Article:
AUGUSTA, Ga. — It’s 12:03 p.m., and Fred Couples is in a hurry.
He’s walking from Augusta National’s driving range toward the first tee, where he has a 12:10 tee time. Suddenly, a cart whips around the corner, green-blazered man behind the wheel. Couples doesn’t break stride but gives an enthusiastic, “I-see-you” point in the direction of the driver. It’s the chairman of Augusta National, Fred Ridley.
The only problem is, Freddie has no time for Fred. He gestures toward the first hole. “I’ve gotta go to the first tee,” he says. Ridley’s expression shifts; he turns instantly deferential.
“Oh, right! I’m so sorry, Freddie. Good luck!”
Who else could get the chairman of Augusta to apologize — at his own tournament? Couples chuckles sheepishly as he walked away, muttering about how it was probably poor form to blow off the chairman.
Then again, even as chairmen have changed, one role at Augusta has been cemented for years: Fred Couples is the mayor of Augusta National. The 59-year-old has been logging top 20s here since the early 80s. He’d missed the cut just once in his last eight starts here. In all, he’s made 30 cuts at his favorite golf tournament in the world. And of course, he won in 1992, a career-defining week for the Seattle native. The guy should dictate the terms of his own tee times.
But because he’s 59, and because he’s had a bad back for longer than playing partner Si Woo Kim has been alive, the questions have started: Are we nearing the end of Couples at the Masters?
The whispers began last year, when he could hardly prepare at all for the event. “I don’t know how it’s going to work, going to Augusta without putting or chipping,” he said in advance. His driver was so short in the practice round that Tiger Woods made fun of him. “It was a long golf course for Fred,” he said. No matter. Couples made the cut and finished 38th, bettering more than half the competitors at the exclusive field.
But this year, after an opening-round 78, shock followed Couples to the driving range on Day 2. “He’s what — six over? He always does well here,” one man whispered. Couples has made irrational believers of us all. Again, the guy has played exactly one non-Masters major championship since 2009, but every spring he emerges at Augusta, reborn. Couples loves the Masters. And the Masters loves him right back.
A core of Freddie Faithful set up shop in the bleachers behind the driving range as he began preparations nearly 90 minutes before his midday Friday tee time. It was hard to tell how hard he was swinging as he warmed up — 50 percent? Eighty percent? But that languid takeaway, that extra turn, that club drop ever so slightly to the inside, and most of all that perfect rhythm — it all felt familiar.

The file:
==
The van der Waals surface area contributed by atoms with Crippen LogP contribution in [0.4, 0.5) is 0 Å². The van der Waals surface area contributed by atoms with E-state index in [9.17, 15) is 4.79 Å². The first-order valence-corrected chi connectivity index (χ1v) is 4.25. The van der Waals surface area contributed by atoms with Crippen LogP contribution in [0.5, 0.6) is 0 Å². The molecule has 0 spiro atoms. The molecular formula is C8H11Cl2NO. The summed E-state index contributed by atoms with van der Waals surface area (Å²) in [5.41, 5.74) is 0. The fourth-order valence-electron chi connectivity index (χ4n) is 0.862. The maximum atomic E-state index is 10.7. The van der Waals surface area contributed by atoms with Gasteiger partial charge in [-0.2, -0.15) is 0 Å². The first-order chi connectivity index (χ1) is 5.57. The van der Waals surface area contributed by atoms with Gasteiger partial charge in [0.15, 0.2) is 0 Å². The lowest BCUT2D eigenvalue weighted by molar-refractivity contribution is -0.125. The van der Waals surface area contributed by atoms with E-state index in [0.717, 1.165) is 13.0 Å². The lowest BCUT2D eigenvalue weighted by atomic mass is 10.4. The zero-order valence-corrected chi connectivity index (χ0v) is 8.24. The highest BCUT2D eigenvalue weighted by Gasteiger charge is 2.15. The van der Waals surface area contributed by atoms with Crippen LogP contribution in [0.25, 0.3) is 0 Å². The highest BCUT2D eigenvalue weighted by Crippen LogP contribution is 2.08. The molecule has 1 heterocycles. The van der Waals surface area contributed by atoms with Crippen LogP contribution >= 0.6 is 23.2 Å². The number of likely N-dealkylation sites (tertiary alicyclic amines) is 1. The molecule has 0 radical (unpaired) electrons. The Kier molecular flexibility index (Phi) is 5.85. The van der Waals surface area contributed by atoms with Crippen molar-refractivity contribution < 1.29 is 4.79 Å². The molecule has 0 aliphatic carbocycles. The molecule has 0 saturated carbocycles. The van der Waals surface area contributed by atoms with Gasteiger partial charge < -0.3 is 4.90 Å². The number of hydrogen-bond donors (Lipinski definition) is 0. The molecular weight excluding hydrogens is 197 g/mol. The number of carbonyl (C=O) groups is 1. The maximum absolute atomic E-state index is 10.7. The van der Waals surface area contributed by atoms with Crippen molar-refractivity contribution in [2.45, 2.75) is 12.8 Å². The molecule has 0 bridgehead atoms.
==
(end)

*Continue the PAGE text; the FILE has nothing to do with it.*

Couples’ longtime instructor Paul Marchand stood with him, talking him through swings but mostly just talking. “He’s never going to be a guy where I’ll be talking through specific positions right before a round,” Marchand told GOLF.com. “He’s just such a rhythm guy, and he’s always been that way.”
Marchand was insistent on something else, too: this is far from “it” for Couples. His back is actually better this week than many others, and he was able to practice more in the lead-up to the event than he had last year. Marchand said something else, too: Couples was going to do everything he could on Friday to make that cut.
“Look, he’s gonna give it his best effort,” Marchand said. “That you can count on.”
Couples delivered on that promise. After his run-in with Ridley (“I think the chairman understood,” Marchand said with a laugh), Couples loped through the players’ parking lot, and along the end of Magnolia Lane and through the clubhouse door and past the Eisenhower Tree and down toward the first tee, where he joined playing partners Kim and J.B. Holmes. Whether through adrenaline or just muscle memory, the lash Couples took off No. 1 was far better than anything he’d done on the range — though the rhythm was the same.
What followed was a valiant charge at the cut line. Knowing he needed to steal three shots back from par, Couples birdied Nos. 3 and 9 and turned at five over for the event. He bogeyed 12, but birdied 13. And he hit a wedge close at No. 15, injecting hope into the bleachers behind the green. But that putt slid just low.
Couples’ final stand came at No. 16. He stared down the 170-yard shot, took his trademark stance — way open — and positively striped one, dead at the pin, landing just short and rolling out to six feet. But that money-making rhythm escaped him on his putt, which skated past the right edge.
He did well to save par at No. 17, pouring in a lengthy putt to stay at five over. But then the siren sounded, suspending play as thunderstorms threatened. Couples strode up the 18th fairway to take shelter in the clubhouse. Minutes later, he was told that play would resume — so he walked back down the 18th fairway. One of golf’s most distinctive walks got extra display.
From the front-left greenside bunker at 18, Couples delivered one final highlight for this year’s Augusta faithful. Though Couples could hardly see the pin, he splashed it out of the bunker, ran it across the green and just past the cup before settling some five feet away.
The crowds had largely dispersed during the rain delay, but a core group had re-formed the amphitheater around the 18th green. The rain was just starting again as Couples strode up to his putt, wasting no time, and poured it in the center.
The place exploded; the Mayor of Augusta was going out on top. But Fred Couples does not celebrate missed cuts at the Masters. He tipped his cap, and doled out a few fist bumps, but largely let the applause wash right over him. After signing his card, Couples slipped past the media and out to the Mercedes that awaited. Less than a minute after he’d signed for a Friday 71, he had left the property.
No matter. He’ll be back.
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